10. Two types of education Banking education Problem posing education • Myths • Resistance for dialogue • Treating students as objects of teaching • Domestication of the students • Immobilizing and fixating • Non-myth • Promoting dialogue • Students are critical thinkers • Ontological vocation to become human • Historical and liberating

    11. dialogue • Dialogue of words • Dialogue of works (action) • Dialogue of disposition : profound love for the world, humility, intense faith in humanity, mutual trust, sense of hope, discerning and critical thinking • Equal balance to dialectic of reflection – action- reflection • Dialogue is an existential necessity: creative beings • Banking system of education denies dialogue

    12. Dialogue of what • Each epoch is characterized by a complex of ideas, concepts, hopes, doubts, values, and challenges in dialectical interaction with their opposites, striving towards fulfillment. • These themes are never isolated, independent, disconnected or static. They are always interacting dialectically with their opposites

    13. Cultural action for transformation • Revolution: action of revolution will come about with a good theory. • leadership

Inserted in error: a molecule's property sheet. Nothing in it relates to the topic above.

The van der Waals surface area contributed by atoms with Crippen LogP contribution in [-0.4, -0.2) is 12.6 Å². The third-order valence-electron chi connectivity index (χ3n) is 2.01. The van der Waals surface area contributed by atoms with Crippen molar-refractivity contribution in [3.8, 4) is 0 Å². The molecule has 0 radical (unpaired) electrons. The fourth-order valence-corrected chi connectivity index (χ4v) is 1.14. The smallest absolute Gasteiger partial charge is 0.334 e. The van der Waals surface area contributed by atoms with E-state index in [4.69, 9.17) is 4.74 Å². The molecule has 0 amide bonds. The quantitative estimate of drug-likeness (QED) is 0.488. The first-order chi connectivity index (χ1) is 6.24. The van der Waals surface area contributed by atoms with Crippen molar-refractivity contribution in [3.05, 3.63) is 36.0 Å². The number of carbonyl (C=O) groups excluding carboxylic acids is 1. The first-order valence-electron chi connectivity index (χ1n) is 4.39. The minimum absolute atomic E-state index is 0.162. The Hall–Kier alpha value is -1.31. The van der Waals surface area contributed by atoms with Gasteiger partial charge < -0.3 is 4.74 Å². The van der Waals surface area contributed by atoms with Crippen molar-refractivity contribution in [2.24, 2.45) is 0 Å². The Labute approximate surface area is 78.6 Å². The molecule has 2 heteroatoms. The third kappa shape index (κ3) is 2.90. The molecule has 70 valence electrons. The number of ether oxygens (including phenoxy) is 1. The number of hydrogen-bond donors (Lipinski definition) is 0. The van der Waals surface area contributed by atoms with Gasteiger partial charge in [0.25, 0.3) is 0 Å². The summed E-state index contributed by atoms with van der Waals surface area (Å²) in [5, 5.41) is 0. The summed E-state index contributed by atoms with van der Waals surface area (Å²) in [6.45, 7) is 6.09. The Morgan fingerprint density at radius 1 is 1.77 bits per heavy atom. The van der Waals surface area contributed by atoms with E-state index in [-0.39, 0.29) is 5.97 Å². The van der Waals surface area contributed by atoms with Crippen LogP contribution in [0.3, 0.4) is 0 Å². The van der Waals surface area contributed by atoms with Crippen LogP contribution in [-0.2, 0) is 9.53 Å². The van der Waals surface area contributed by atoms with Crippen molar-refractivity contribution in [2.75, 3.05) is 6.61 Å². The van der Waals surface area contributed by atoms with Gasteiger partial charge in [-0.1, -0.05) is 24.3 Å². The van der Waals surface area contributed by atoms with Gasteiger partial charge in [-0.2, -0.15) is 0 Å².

14. Cultural action for transformation • Conquest • Divide & rule • Manipulation • Cultural invasion • Cooperation • Unity for liberation • Cultural synthesis

    15. Contribution : dialogue • Five aspects of Paulo Freire's work have a particular significance for our purposes here. First, his emphasis on dialogue has struck a very strong chord with those concerned with popular and informal education. Given that informal education is a dialogical (or conversational) rather than a curricula form this is hardly surprising. However, Paulo Freire was able to take the discussion on several steps with his insistence that dialogue involves respect. It should not involve one person acting on another, but rather people working with each other. Too much education, Paulo Freire argues, involves 'banking' - the educator making 'deposits' in the educatee.

    16. Praxis • Second, Paulo Freire was concerned with praxis- action that is informed (and linked to certain values). Dialogue wasn't just about deepening understanding - but was part of making a difference in the world. Dialogue in itself is a co-operative activity involving respect. The process is important and can be seen as enhancing Community and building social capital and to leading us to act in ways that make for justice and human flourishing. Informal and popular educators have had a long-standing orientation to action - so the emphasis on change in the world was welcome. But there was a sting in the tail. Paulo Freire argued for informed action and as such provided a useful counter-balance to those who want to diminish theory.